Monday, December 15, 2014

in the wind | tweets from the space ending 12.13.14

over it? Bloomberg survey finds ½ of American don't want their sons to play football http://bloom.bg/1vQsPjA

...and the truth will make you flinch before it sets you free | thoughts on torture as American policy jimhancock.blogspot.com

God help us | Letter to Mr. Lord re: 10-year Priorities, 2005-2014 http://jimhancock.blogspot.com 

@commonsense picks for best 2014 movies to watch with your children, tweens + teens http://bit.ly/1DpaeQB

@commonsense picks best holiday books for children, three - nine years http://bit.ly/1DpbNOB

This is not the conversation parents are supposed to dread http://jimhancock.blogspot.com 

Friday, December 12, 2014

shutdown vs bank bailouts | a letter to my senators

December 12, 2014

Senator, the last government shutdown cost billions, but the last bank-precipitated financial crisis cost trillions.

I hate the prospect of a shutdown, but I urge you: Don't put the course of our economy back in the hands of actors who demand their exercise of high-risk investment schemes be backstopped by taxpayers.

Sincerely,

Jim Hancock

Thursday, December 11, 2014

God help us | Letter to Mr. Lord re: 10-year Priorities, 2005-2014

December 15, 2004

To: Mr. Lord
From: USLT
Re: 10-year Priorities, 2005-2014

Dear Mr. Lord, 

As the year draws to a close, no one knows better than you that our branch is working with limited resources. With competing interests in the Morals & Ethics department and insufficient bandwidth to tackle everything, the team could use a quick reality check.

If, for the foreseeable future, we have to choose between A and B, do you want us to prioritize:

A. Speaking against the torture of suspected terrorists by employees and agents of the government in the US jurisdiction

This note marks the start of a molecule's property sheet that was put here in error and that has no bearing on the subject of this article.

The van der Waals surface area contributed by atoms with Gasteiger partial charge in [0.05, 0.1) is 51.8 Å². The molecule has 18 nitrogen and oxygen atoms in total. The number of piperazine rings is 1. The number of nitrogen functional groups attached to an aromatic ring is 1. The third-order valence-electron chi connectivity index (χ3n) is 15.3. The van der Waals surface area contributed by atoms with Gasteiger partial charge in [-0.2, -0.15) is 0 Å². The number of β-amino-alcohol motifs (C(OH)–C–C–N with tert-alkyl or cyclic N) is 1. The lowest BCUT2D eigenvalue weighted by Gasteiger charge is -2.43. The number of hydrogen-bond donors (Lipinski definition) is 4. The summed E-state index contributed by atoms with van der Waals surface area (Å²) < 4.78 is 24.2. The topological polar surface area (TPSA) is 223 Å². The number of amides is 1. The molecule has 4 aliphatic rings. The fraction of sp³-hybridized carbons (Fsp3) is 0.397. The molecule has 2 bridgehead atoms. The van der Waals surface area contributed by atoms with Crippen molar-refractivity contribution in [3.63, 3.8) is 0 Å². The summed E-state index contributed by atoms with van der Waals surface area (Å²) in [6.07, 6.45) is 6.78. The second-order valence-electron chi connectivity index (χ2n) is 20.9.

B. Speaking against equal protection under the law for LBGT citizens in the US jurisdiction 

[Or perhaps there's a "C" that we missed? (wouldn't be the first time, lol)]

Sorry to put you in this position so late in the year. Hopefully, we’ll have greater resources as our real estate and other investments begin paying out, but until then...

Awaiting your reply, 

The US Leadership Team

p.s. Candidly, some in the branch feel like we’re getting mixed messages from you and your son. It would nice to clear that up at some point.

p.p.s If we don’t see you, Merry Christmas!


Wednesday, December 10, 2014

You will know the truth and the truth will make you flinch before it sets you free | thoughts on torture as an American policy

"You will know the truth and the truth will make you flinch before it sets you free." 

It's a saying passed down by friends of the Baptist preacher Carlyle Marney, He doesn't seem to have included the line in any of his writings or published sermons, but he appears to be stuck with until somebody steps forward to claim it for someone else.

We are in the grip of one of those massive flinches right now as we digest the summary of the Senate Intelligence Committee report on torture as a tool of US policy.

Some of us feel blindsided by the release of hundreds of pages detailing horrendous acts committed in our name. But not everyone. The conversation has been going on for more than a decade. In 2006, I decided to stop just talking about torture and start recording what I knew, what I suspected and what I feared about my country's decent into officially sanctioned torture.

I'm indebted to those who held the light so others could read the handwriting on the wall.

Here, for what it's worth, is one person's progression of posts — some original, much borrowed —tracking how the wind's been blowing on torture as an American pursuit. 

March 06 2006 | Mr. Conyers Steps Up 

Democracy Undone with the Stroke of a Pen



February 15 2008 | Senator McCain Said What?







May 23 2013 | Barack Obama on the components of a comprehensive counterterrorism strategy 

October 27, 2014 | If... National Security + Moral Law 01



— RANTS + REFLECTIONS ON THE COMMON GOOD —

[mostly]